The sacking of two governors by the BJP government, the latest being Mizoram governor Dr Kamala Beniwal, has sent shock waves among remaining governors who were appointed by the UPA.
An agitated Virender Kataria, former governor of Puducherry, is even weighing options to challenge his sacking in the Supreme Court to "save his honour".
The Congress too is exploring options to stop what they see as gross unconstitutional act against which the Supreme Court had passed directions in 2010. "We won't allow this witch-hunting to go uncontested," a party source said.
Speaking to dna, Kataria said: "My sacking was purely an act of vendetta politics. I am deeply hurt as the Supreme Court judgment clearly says change in government at the Centre is not a ground for removal of governors holding office to make way for others favoured by the new government."
"My sacking has given way to rumours of me being corrupt. I cannot take these allegations... I challenge the government to disclose what evidence it has against me. I don't want governorship. I am considering going to the court to protect my honour."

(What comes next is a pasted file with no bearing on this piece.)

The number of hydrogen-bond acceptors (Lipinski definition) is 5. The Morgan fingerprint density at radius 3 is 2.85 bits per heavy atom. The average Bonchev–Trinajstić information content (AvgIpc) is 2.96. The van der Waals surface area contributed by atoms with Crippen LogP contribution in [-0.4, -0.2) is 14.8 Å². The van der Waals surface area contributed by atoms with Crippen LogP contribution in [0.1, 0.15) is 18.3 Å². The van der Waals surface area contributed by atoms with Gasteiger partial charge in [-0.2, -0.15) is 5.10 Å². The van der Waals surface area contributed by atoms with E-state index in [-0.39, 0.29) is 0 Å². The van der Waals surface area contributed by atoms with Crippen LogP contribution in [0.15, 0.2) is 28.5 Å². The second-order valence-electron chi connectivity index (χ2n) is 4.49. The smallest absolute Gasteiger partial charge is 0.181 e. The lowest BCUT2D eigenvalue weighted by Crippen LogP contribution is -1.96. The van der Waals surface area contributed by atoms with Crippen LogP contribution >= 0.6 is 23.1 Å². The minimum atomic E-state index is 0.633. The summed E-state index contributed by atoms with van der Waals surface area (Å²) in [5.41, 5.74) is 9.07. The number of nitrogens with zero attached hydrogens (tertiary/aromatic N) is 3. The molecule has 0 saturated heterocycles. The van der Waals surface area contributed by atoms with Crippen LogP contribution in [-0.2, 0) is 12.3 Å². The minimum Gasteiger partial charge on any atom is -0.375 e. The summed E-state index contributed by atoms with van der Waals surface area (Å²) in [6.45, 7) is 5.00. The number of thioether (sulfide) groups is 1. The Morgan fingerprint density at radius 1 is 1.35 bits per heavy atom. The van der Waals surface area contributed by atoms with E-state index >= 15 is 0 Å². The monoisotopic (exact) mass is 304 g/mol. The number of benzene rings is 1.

But Dr Kamala Beniwal does not seem to having a similar cushion, as the Centre readied a dossier on the list of allegations against her and sent it to the president at the time of recommending her sacking.
Listing the allegations, the note said, "The governor is an important constitutional authority and is also the executive head of the state. The expectation is that the governor should not be involved in any personal issue that would invite adverse criticism and lower the dignity of the office of the governor."
A senior government source said there is enough material against Beniwal and she would not like to open a Pandora's Box by going to the court.
Some of the allegations against Beniwal are:
Unethical involvement while being the governor of Gujarat in the Kisan Samuhik Krishi Cooperative Society, Jhotwada, Jaipur, Rajasthan where she was nominated as a beneficiary of a 1516 sqm plot.
Supreme Court strictures indicting her for blatantly misusing the office when she was a revenue minister of Rajasthan.
Keeping the Gujarat Lokayukta (amendment) bill pending for inordinately prolonged periods in spite of apparent financial loss that was being caused to the state of which she was the executive head.